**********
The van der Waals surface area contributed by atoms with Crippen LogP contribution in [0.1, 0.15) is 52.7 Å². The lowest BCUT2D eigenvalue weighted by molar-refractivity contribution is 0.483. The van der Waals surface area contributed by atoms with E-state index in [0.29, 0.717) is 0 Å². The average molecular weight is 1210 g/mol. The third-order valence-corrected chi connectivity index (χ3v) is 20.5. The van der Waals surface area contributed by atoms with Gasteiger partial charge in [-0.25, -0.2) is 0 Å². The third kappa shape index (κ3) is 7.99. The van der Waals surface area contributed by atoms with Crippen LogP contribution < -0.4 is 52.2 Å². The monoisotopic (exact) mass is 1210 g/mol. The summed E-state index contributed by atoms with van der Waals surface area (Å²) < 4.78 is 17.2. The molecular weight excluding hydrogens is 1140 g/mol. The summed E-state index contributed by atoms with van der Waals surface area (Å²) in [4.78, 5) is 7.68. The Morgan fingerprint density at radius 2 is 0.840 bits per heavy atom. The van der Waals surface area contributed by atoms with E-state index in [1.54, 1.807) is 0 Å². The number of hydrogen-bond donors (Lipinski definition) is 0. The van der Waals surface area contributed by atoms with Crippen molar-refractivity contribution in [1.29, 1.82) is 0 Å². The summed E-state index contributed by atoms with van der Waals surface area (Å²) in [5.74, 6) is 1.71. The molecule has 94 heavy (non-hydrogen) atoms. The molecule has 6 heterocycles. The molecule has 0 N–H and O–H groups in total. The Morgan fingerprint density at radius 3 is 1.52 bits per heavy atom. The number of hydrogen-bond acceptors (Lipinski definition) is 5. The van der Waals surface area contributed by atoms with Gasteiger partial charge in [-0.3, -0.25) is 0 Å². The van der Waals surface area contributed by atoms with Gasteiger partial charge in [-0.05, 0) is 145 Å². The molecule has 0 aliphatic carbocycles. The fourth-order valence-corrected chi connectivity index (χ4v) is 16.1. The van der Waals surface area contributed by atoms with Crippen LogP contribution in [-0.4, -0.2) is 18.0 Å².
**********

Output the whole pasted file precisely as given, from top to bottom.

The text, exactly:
The van der Waals surface area contributed by atoms with Crippen LogP contribution in [0.1, 0.15) is 52.7 Å². The lowest BCUT2D eigenvalue weighted by molar-refractivity contribution is 0.483. The van der Waals surface area contributed by atoms with E-state index in [0.29, 0.717) is 0 Å². The average molecular weight is 1210 g/mol. The third-order valence-corrected chi connectivity index (χ3v) is 20.5. The van der Waals surface area contributed by atoms with Gasteiger partial charge in [-0.25, -0.2) is 0 Å². The third kappa shape index (κ3) is 7.99. The van der Waals surface area contributed by atoms with Crippen LogP contribution < -0.4 is 52.2 Å². The monoisotopic (exact) mass is 1210 g/mol. The summed E-state index contributed by atoms with van der Waals surface area (Å²) < 4.78 is 17.2. The molecular weight excluding hydrogens is 1140 g/mol. The summed E-state index contributed by atoms with van der Waals surface area (Å²) in [4.78, 5) is 7.68. The Morgan fingerprint density at radius 2 is 0.840 bits per heavy atom. The van der Waals surface area contributed by atoms with E-state index in [1.54, 1.807) is 0 Å². The number of hydrogen-bond donors (Lipinski definition) is 0. The van der Waals surface area contributed by atoms with Crippen molar-refractivity contribution in [1.29, 1.82) is 0 Å². The summed E-state index contributed by atoms with van der Waals surface area (Å²) in [5.74, 6) is 1.71. The molecule has 94 heavy (non-hydrogen) atoms. The molecule has 6 heterocycles. The molecule has 0 N–H and O–H groups in total. The Morgan fingerprint density at radius 3 is 1.52 bits per heavy atom. The number of hydrogen-bond acceptors (Lipinski definition) is 5. The van der Waals surface area contributed by atoms with Gasteiger partial charge in [-0.3, -0.25) is 0 Å². The van der Waals surface area contributed by atoms with Gasteiger partial charge in [-0.05, 0) is 145 Å². The molecule has 0 aliphatic carbocycles. The fourth-order valence-corrected chi connectivity index (χ4v) is 16.1. The van der Waals surface area contributed by atoms with Crippen LogP contribution in [-0.4, -0.2) is 18.0 Å².